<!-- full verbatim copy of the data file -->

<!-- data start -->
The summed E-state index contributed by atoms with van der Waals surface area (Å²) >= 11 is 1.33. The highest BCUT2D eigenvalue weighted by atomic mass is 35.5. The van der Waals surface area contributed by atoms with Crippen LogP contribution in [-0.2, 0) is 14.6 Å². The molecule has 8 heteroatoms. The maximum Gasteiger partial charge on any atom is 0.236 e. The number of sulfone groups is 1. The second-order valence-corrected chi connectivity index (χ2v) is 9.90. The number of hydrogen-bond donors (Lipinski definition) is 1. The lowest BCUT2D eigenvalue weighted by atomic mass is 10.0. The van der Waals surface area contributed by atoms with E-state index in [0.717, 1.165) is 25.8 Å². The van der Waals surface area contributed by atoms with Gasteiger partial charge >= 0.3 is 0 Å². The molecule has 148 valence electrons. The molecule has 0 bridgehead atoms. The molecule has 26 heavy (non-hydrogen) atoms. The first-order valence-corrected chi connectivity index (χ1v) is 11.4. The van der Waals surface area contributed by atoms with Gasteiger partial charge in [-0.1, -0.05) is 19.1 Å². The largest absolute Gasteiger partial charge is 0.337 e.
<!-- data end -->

The summed E-state index contributed by atoms with van der Waals surface area (Å²) >= 11 is 1.33. The highest BCUT2D eigenvalue weighted by atomic mass is 35.5. The van der Waals surface area contributed by atoms with Crippen LogP contribution in [-0.2, 0) is 14.6 Å². The molecule has 8 heteroatoms. The maximum Gasteiger partial charge on any atom is 0.236 e. The number of sulfone groups is 1. The second-order valence-corrected chi connectivity index (χ2v) is 9.90. The number of hydrogen-bond donors (Lipinski definition) is 1. The lowest BCUT2D eigenvalue weighted by atomic mass is 10.0. The van der Waals surface area contributed by atoms with E-state index in [0.717, 1.165) is 25.8 Å². The van der Waals surface area contributed by atoms with Gasteiger partial charge >= 0.3 is 0 Å². The molecule has 148 valence electrons. The molecule has 0 bridgehead atoms. The molecule has 26 heavy (non-hydrogen) atoms. The first-order valence-corrected chi connectivity index (χ1v) is 11.4. The van der Waals surface area contributed by atoms with Gasteiger partial charge in [-0.1, -0.05) is 19.1 Å². The largest absolute Gasteiger partial charge is 0.337 e.